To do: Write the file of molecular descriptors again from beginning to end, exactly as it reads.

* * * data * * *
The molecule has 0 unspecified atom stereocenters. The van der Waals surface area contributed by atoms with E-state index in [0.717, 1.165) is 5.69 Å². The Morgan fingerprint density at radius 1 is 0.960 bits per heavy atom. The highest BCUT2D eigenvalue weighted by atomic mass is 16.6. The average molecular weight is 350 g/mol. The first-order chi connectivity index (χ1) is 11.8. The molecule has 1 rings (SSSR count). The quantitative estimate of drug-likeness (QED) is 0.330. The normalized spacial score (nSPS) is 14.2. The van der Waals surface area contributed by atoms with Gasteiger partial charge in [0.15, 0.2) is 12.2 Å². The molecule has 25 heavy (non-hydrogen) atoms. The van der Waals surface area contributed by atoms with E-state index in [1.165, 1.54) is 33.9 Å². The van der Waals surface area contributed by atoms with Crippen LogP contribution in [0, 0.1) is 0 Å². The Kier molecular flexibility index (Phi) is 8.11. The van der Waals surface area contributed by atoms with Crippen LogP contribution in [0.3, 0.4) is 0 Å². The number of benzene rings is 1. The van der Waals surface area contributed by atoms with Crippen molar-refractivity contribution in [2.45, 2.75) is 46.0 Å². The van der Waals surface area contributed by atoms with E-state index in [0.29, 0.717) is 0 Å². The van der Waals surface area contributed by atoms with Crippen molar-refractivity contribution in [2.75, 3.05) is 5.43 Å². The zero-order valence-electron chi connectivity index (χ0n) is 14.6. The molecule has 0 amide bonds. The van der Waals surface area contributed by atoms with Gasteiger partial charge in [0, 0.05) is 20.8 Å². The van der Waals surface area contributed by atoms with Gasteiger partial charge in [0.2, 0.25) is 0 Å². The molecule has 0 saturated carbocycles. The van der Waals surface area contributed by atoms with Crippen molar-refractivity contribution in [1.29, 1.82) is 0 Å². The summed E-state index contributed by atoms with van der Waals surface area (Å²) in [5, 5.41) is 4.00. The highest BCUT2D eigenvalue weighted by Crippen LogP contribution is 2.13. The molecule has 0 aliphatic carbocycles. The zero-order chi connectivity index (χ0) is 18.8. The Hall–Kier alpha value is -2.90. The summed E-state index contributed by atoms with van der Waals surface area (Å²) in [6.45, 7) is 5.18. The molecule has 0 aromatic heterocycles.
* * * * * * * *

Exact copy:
The molecule has 0 unspecified atom stereocenters. The van der Waals surface area contributed by atoms with E-state index in [0.717, 1.165) is 5.69 Å². The Morgan fingerprint density at radius 1 is 0.960 bits per heavy atom. The highest BCUT2D eigenvalue weighted by atomic mass is 16.6. The average molecular weight is 350 g/mol. The first-order chi connectivity index (χ1) is 11.8. The molecule has 1 rings (SSSR count). The quantitative estimate of drug-likeness (QED) is 0.330. The normalized spacial score (nSPS) is 14.2. The van der Waals surface area contributed by atoms with Gasteiger partial charge in [0.15, 0.2) is 12.2 Å². The molecule has 25 heavy (non-hydrogen) atoms. The van der Waals surface area contributed by atoms with E-state index in [1.165, 1.54) is 33.9 Å². The van der Waals surface area contributed by atoms with Crippen LogP contribution in [0, 0.1) is 0 Å². The Kier molecular flexibility index (Phi) is 8.11. The van der Waals surface area contributed by atoms with Crippen LogP contribution in [0.3, 0.4) is 0 Å². The number of benzene rings is 1. The van der Waals surface area contributed by atoms with Crippen molar-refractivity contribution in [2.45, 2.75) is 46.0 Å². The van der Waals surface area contributed by atoms with E-state index in [0.29, 0.717) is 0 Å². The van der Waals surface area contributed by atoms with Crippen molar-refractivity contribution in [2.75, 3.05) is 5.43 Å². The zero-order valence-electron chi connectivity index (χ0n) is 14.6. The molecule has 0 amide bonds. The van der Waals surface area contributed by atoms with Gasteiger partial charge in [0, 0.05) is 20.8 Å². The van der Waals surface area contributed by atoms with Gasteiger partial charge in [0.2, 0.25) is 0 Å². The molecule has 0 saturated carbocycles. The van der Waals surface area contributed by atoms with Crippen molar-refractivity contribution in [1.29, 1.82) is 0 Å². The summed E-state index contributed by atoms with van der Waals surface area (Å²) in [5, 5.41) is 4.00. The highest BCUT2D eigenvalue weighted by Crippen LogP contribution is 2.13. The molecule has 0 aliphatic carbocycles. The zero-order chi connectivity index (χ0) is 18.8. The Hall–Kier alpha value is -2.90. The summed E-state index contributed by atoms with van der Waals surface area (Å²) in [6.45, 7) is 5.18. The molecule has 0 aromatic heterocycles.